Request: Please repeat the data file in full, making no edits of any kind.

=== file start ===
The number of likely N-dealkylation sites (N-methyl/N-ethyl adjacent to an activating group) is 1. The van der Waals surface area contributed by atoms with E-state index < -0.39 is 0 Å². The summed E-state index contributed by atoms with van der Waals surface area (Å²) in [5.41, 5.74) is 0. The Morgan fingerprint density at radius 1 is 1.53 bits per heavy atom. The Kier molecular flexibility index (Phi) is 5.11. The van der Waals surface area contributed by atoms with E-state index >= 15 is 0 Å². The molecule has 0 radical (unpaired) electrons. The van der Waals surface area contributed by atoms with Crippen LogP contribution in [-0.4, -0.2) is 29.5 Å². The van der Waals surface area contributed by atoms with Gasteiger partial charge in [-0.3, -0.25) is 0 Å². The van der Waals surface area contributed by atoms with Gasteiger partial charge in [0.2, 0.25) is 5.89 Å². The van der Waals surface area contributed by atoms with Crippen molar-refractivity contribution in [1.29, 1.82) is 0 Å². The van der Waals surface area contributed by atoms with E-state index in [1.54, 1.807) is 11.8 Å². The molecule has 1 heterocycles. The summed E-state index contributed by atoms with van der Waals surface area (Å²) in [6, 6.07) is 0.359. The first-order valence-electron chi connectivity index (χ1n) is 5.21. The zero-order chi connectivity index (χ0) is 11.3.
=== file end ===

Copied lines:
The number of likely N-dealkylation sites (N-methyl/N-ethyl adjacent to an activating group) is 1. The van der Waals surface area contributed by atoms with E-state index < -0.39 is 0 Å². The summed E-state index contributed by atoms with van der Waals surface area (Å²) in [5.41, 5.74) is 0. The Morgan fingerprint density at radius 1 is 1.53 bits per heavy atom. The Kier molecular flexibility index (Phi) is 5.11. The van der Waals surface area contributed by atoms with E-state index >= 15 is 0 Å². The molecule has 0 radical (unpaired) electrons. The van der Waals surface area contributed by atoms with Crippen LogP contribution in [-0.4, -0.2) is 29.5 Å². The van der Waals surface area contributed by atoms with Gasteiger partial charge in [-0.3, -0.25) is 0 Å². The van der Waals surface area contributed by atoms with Gasteiger partial charge in [0.2, 0.25) is 5.89 Å². The van der Waals surface area contributed by atoms with Crippen molar-refractivity contribution in [1.29, 1.82) is 0 Å². The van der Waals surface area contributed by atoms with E-state index in [1.54, 1.807) is 11.8 Å². The molecule has 1 heterocycles. The summed E-state index contributed by atoms with van der Waals surface area (Å²) in [6, 6.07) is 0.359. The first-order valence-electron chi connectivity index (χ1n) is 5.21. The zero-order chi connectivity index (χ0) is 11.3.